‘Now’ reporter gets lesson in composting in White Rock – Surrey Now Article

Posted by on Nov 4, 2011 in Blog, Community Garden, Food Growing, Landscape Design, Media, Workshops | 1 comment

‘Now’ reporter gets lesson in composting in White Rock – Surrey Now Article

By Amy Reid, Surrey NOW October 19, 2011

WHITE ROCK – It’s no news to anyone that composting is a way to turn garbage into gold. But I had never taken the time to learn how the whole process works – or how to do it for myself.

As a child, my mom had an outdoor composter set up, but my job was simply to throw the acceptable food waste items into a bin under the sink. I never questioned, or understood, the science behind it. When I saw that a composting workshop was being offered in White Rock, I jumped on it.

Lora Frost, an organic master gardener and holistic landscape designer, hosted the workshop, held on Oct. 8 at the White Rock Community Garden. One of the first things Lora said was that compost holds 1,000 times more water than mineral soil, and I was sold (not that I wasn’t already). In my first year of home gardening I saw minimal successes, so this factoid inspired me! Lora also said that when soil is enriched with compost, it increases the plants’ resistance to diseases and parasites. Another bonus, I thought to myself, because my tomatoes and other neighbouring plants got aphids this year.

Lora went over three types of composters in this workshop: worm bins, passive/outdoor bins and active/Bokashi bins. I’m going to tell you all about the worm bins and the Bokashi bins because I found them most interesting.

First up was the worm bin. Lora told us how to set one up. It starts with a plastic bin. “You’re not looking for height,” Lora said of the bin, “you’re looking for width and length.” The next step is to drill several holes near the top of the bin around its perimeter. Lora said the best, most efficient type of worm for a worm composter is the “red wriggler.” She said they break down the food fastest and can tolerate a wide range of temperatures. The next step is to shred newspapers into one-inch strips and fill the bin with them so it’s almost full. Then it’s time to add water to the newspaper in the bin and mix it all around.

“You want to add enough so that it’s damp, but not wet. Sort of like a rung-out sponge,” she said. And it’s time to add the worms – about a half-pound of the wrigglers for a medium-sized bin – and some soil. Lora said the worms like the newspaper, but they also like cardboard, toilet paper rolls and paper towel rolls. “Just stay away from anything glossy,” she said. Finally, it’s time to add food. This can be things like egg shells, coffee grounds, tea bags and green waste. Lora warned to stay away from dairy and meat.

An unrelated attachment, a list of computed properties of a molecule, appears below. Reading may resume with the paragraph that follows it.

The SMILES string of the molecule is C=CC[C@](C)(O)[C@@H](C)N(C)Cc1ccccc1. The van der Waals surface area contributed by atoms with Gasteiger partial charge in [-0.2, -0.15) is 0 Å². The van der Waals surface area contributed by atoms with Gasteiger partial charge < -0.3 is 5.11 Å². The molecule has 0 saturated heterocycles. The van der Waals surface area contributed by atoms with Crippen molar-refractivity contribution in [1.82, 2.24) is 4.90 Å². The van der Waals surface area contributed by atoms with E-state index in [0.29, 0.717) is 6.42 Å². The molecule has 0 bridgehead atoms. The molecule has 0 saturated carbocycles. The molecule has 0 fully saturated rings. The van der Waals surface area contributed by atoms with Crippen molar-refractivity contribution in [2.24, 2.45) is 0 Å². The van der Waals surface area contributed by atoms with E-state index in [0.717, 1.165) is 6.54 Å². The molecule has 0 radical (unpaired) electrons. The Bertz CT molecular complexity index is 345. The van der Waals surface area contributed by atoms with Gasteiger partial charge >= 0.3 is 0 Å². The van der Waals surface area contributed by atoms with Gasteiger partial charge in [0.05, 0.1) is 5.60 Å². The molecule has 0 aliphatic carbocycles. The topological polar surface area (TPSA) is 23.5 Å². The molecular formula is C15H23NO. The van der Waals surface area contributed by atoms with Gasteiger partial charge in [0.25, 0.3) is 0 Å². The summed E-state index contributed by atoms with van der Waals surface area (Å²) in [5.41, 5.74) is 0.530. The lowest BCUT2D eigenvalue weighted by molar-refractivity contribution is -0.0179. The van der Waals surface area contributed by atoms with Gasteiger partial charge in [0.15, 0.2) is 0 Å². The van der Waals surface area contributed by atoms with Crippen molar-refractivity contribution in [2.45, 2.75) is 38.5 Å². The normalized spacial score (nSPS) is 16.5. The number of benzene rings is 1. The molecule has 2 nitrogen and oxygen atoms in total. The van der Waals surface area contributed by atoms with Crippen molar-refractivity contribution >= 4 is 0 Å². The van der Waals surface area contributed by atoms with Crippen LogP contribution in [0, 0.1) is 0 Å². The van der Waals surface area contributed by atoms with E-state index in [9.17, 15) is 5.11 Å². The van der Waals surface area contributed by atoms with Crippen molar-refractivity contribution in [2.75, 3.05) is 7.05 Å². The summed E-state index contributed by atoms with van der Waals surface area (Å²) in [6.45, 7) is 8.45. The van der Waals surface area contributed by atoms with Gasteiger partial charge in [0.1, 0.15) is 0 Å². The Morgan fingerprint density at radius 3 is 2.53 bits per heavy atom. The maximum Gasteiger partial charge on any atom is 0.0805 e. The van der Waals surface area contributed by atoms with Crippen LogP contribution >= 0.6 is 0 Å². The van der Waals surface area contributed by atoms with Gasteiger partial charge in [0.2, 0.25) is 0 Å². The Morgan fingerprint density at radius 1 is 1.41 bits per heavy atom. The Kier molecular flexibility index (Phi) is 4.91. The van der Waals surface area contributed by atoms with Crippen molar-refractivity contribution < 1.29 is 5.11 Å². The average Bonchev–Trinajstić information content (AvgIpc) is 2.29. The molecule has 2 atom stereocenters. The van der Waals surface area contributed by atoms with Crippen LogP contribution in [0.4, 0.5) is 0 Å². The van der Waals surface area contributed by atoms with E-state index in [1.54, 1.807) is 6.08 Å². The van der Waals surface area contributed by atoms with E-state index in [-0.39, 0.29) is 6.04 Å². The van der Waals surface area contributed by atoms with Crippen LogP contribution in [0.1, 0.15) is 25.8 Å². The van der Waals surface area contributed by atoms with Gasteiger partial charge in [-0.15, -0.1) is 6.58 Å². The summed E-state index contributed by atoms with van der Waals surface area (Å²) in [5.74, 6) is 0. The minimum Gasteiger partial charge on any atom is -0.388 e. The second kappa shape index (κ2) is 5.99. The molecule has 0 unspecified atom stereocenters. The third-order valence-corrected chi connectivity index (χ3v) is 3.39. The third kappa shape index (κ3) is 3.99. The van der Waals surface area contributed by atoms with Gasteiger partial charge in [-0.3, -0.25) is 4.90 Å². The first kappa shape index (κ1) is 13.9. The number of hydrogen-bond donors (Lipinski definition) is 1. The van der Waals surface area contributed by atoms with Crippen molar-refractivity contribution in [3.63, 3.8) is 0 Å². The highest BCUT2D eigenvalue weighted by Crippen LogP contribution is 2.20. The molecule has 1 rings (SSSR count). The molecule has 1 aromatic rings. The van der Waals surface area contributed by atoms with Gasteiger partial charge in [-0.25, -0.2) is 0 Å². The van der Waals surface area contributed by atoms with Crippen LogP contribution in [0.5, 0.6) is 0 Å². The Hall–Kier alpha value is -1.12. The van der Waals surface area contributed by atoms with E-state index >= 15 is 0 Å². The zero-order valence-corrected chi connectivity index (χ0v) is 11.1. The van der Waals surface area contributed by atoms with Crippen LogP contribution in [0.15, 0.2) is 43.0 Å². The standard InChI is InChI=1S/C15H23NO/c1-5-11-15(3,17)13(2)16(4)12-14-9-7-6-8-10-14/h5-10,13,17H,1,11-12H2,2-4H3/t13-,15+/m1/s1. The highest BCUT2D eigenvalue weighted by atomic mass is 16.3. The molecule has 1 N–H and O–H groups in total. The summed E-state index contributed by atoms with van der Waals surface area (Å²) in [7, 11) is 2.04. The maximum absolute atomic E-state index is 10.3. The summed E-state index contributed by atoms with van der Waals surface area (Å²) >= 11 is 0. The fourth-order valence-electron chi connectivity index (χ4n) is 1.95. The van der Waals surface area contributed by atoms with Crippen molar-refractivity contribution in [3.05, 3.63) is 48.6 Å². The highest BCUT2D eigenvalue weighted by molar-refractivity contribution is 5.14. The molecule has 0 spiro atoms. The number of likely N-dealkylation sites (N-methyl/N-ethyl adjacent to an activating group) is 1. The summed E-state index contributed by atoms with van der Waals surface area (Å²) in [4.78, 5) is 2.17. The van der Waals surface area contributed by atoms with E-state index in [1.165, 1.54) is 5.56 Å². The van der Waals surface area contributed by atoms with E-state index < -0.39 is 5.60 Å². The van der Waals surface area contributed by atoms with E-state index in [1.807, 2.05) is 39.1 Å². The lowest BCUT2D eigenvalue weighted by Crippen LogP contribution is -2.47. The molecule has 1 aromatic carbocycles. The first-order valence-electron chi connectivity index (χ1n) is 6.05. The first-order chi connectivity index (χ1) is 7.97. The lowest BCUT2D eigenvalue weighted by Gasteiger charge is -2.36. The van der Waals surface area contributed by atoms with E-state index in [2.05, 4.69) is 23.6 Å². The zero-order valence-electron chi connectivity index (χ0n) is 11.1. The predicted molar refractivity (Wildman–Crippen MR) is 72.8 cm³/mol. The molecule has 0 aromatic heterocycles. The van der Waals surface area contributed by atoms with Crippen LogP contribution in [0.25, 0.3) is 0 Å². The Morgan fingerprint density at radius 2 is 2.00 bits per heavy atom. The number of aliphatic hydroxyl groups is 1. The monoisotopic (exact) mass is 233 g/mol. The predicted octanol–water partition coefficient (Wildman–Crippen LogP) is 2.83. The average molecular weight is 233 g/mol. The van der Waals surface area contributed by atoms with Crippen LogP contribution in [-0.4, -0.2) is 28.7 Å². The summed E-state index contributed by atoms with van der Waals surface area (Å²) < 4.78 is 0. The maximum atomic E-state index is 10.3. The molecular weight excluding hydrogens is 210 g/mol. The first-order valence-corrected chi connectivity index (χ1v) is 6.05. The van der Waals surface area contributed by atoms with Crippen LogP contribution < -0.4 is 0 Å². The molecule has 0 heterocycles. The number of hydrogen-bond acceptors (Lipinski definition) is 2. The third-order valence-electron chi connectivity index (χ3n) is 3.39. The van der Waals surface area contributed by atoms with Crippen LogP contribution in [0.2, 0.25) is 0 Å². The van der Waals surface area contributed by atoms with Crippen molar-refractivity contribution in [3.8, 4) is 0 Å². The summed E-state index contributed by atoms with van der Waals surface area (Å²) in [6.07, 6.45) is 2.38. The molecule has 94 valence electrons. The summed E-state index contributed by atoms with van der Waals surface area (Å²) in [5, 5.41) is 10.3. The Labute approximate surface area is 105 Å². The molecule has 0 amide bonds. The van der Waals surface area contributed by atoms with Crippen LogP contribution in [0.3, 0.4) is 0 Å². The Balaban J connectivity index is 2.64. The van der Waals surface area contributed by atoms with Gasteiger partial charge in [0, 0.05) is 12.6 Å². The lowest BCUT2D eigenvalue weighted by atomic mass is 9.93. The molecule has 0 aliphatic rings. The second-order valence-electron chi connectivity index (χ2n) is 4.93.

She said to also stay away from throwing tough skins in, such as avocado, orange or grapefruit skins, because they take too long to break down in this type of composter. Once the composter is ready, Lora said to take a full newspaper and stretch it across the top of the bin and wet it on both sides. “The newspaper on top creates an even temperature throughout the bin,” she said.

Once this is done, the bin must be left inside or somewhere it won’t get too cold. Then, you simply leave the bin for six weeks and voila – gold for your garden! But before you use it, Lora said to take sweet, raw fruits, such as apples, pears or plums, and place them on top of the mixture, covering it with newspaper.

“This will draw the worms to the top,” she said, adding that you can then use them for your next round of compost. To get the compost into your soil, she said you can sprinkle it around the top of the soil and water it in, or you can dig it into the soil. She does this every two weeks in her gardens. “But don’t use it in potted plants,” she warned. “It’s too rich and it will burn your plants.”

Another type of composter that Lora talked about was a Bokashi bin. This process does its work without any air. You basically throw your food scraps into the bin – which must be purchased – and every time you do, you add a bit of “Bokashi bran” to the mixture. The food decomposes and a spout at the bottom of the bin allows you to access the liquid mush compost.They say you can even put dairy and meat into it, unlike traditional composts, Lora said. It sure seems a lot simpler than the worm bin, I thought to myself. So even if you think you don’t have time to compost – you do.

The Bokashi bin makes it easy – instead of just throwing scraps in the garbage, simply throw them in the Bokashi, and wait.

Visit UrbanEdenDesign.ca.

© Copyright (c) Surrey Now
By Amy Reid, Surrey NOW October 19, 2011

Read more: http://www.thenownewspaper.com/reporter+gets+lesson+composting+White+Rock/5575905/story.html#ixzz1cko930cL

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